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Quantum X 3D bioprinter to facilitate series of biological research at Aston University

Source:        DateTime:2023.12.20        Hits:

Aston University is set to install a Quantum X 3D bioprinter after the Biotechnology and Biological Sciences Research Council (BBSRC) awarded a grant of 612,176 GBP. 

The Quantum X bioprinter is a joint product of BICO companies Nanoscribe and CELLINK, will allow researchers at Aston University to print cells in orientations similar to those found in organs in the body, such as the brain or liver. The structures and orientations of cells, like neurons in the brain, influence how they interact and connect, so being able to 3D print cells and tissues will enable researchers to develop a greater understanding of how the body works. 

Nanoscribee and CELLINK have designed the Quantum X bioprinter to make use of 2-photon polymerisation (2PP) to print structures with extreme precision. The 2PP process focuses a laser on a photosensitive liquid that polymerises into a solid where the laser beam hits it, with the Quantum X able to print structures contaiming features down to sizes of 200 nm. 

At Aston University, Professor Rhein Parri will lead a team to create 3D printed structures to support the growth of networks of human brain cells call astrocytes. In standard 2D cultures, astrocytes form haphazard networks, but with the bioprinter, the researchers will be able to create more ordered networks like those found in the brain. The team will be able to study astrocytes’ functions in brain functions like sleep and synaptic plasticity, a mechanism thought to be important for memory and learning.

“This new bioprinter will transform our ability at Aston University and the wider West Midlands to conduct 3D printing and make new discoveries in basic biological and tissue engineering research,” commented Professor Parri. 

In addition to Professor Parri, Professor Roslyn Bill will study the blood-brain barrier, which when disrupted can see pathogens, neurotoxins and other substances enter the brain to cause immune and inflammatory responses. Professor Bill's team will thus print a blood-brain barrier model to allow its critical functions to be better studied.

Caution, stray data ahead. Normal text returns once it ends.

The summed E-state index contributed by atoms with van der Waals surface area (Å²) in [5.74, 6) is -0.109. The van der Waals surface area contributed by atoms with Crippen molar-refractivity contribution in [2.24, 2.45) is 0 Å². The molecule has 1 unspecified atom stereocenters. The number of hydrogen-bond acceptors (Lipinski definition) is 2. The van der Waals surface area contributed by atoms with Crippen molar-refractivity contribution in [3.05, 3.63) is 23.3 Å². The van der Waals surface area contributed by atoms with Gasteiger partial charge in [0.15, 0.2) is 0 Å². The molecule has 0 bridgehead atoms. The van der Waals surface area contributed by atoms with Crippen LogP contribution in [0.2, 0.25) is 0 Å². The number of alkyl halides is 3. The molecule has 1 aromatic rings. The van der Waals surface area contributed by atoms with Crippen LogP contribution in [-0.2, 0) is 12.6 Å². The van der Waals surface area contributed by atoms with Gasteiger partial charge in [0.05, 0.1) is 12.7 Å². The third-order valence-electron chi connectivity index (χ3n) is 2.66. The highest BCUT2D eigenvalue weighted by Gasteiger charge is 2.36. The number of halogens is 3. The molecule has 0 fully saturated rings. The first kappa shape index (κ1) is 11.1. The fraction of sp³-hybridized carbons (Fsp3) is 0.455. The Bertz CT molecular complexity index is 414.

Meanwhile, Dr Emma Shepherd will print soft 3D models of a type of liver cell called sinusoidal endothelial cells (LSEC), which form a barrier between the liver and blood cells, containing pores which allows the passage of substances like oxygen and metabolites, known as fenestration. Dr Craig Russell will develop a model for drug delivery to the eye, while Dr John Simms will study a type of protein cell surfaces called G protein-coupled receptors (GPCRs) which detect molecules outside cells in the body and activate cellular responses within the cells. 

The Quantum X bio is the first bioprinter of its kind to be installed by Nanoscribe in the UK, and will be made available to the wider research community of the Midlands Innovation Universities of Birmingham, Loughborough, Nottingham, Leicester and Warwick. Aston University is preparing a room with a controlled environment to house the printer, and associated cell culture facilities, with the machine expected to be in use from April 2024.

Cecilia Edebo, CEO, CELLINK, commented: “At the heart of our mission is the commitment to empower researchers with state-of-the-art bioprinting technologies, fostering new scientific breakthroughs. The acquisition of the Quantum X bio by Aston University marks a significant step towards advancing research in tissue engineering and drug discovery within the UK research landscape.

“Together with Nanoscribe, members of the BICO group, we are thrilled to continue our support to the research community and are excited to witness the incredible outcomes that will undoubtedly emerge from the use of this groundbreaking technology.”